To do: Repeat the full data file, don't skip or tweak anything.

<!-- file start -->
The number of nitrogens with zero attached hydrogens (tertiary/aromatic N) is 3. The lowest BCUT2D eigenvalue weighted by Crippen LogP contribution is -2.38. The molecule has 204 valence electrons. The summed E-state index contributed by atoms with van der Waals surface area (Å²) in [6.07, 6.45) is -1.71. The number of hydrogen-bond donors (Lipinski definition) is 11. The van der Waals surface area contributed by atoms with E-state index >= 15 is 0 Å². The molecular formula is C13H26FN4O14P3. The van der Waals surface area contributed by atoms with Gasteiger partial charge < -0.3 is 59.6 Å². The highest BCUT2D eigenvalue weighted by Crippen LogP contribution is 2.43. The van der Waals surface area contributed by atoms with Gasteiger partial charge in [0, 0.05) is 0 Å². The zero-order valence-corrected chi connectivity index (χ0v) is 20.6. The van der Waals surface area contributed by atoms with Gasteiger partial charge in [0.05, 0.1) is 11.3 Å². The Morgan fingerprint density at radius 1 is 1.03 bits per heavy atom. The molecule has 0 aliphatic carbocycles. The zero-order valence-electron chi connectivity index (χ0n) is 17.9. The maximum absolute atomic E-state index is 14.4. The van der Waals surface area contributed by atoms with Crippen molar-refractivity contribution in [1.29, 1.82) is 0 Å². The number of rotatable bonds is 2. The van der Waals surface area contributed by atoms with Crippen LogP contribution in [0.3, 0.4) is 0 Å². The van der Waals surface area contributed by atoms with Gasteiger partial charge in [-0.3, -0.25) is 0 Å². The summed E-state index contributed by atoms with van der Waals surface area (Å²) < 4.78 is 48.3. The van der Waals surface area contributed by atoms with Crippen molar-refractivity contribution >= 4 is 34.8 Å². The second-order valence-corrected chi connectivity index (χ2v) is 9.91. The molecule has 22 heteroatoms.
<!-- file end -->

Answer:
The number of nitrogens with zero attached hydrogens (tertiary/aromatic N) is 3. The lowest BCUT2D eigenvalue weighted by Crippen LogP contribution is -2.38. The molecule has 204 valence electrons. The summed E-state index contributed by atoms with van der Waals surface area (Å²) in [6.07, 6.45) is -1.71. The number of hydrogen-bond donors (Lipinski definition) is 11. The van der Waals surface area contributed by atoms with E-state index >= 15 is 0 Å². The molecular formula is C13H26FN4O14P3. The van der Waals surface area contributed by atoms with Gasteiger partial charge < -0.3 is 59.6 Å². The highest BCUT2D eigenvalue weighted by Crippen LogP contribution is 2.43. The van der Waals surface area contributed by atoms with Gasteiger partial charge in [0, 0.05) is 0 Å². The zero-order valence-corrected chi connectivity index (χ0v) is 20.6. The van der Waals surface area contributed by atoms with Gasteiger partial charge in [0.05, 0.1) is 11.3 Å². The Morgan fingerprint density at radius 1 is 1.03 bits per heavy atom. The molecule has 0 aliphatic carbocycles. The zero-order valence-electron chi connectivity index (χ0n) is 17.9. The maximum absolute atomic E-state index is 14.4. The van der Waals surface area contributed by atoms with Crippen molar-refractivity contribution in [1.29, 1.82) is 0 Å². The number of rotatable bonds is 2. The van der Waals surface area contributed by atoms with Crippen LogP contribution in [0.3, 0.4) is 0 Å². The van der Waals surface area contributed by atoms with Gasteiger partial charge in [-0.3, -0.25) is 0 Å². The summed E-state index contributed by atoms with van der Waals surface area (Å²) < 4.78 is 48.3. The van der Waals surface area contributed by atoms with Crippen molar-refractivity contribution >= 4 is 34.8 Å². The second-order valence-corrected chi connectivity index (χ2v) is 9.91. The molecule has 22 heteroatoms.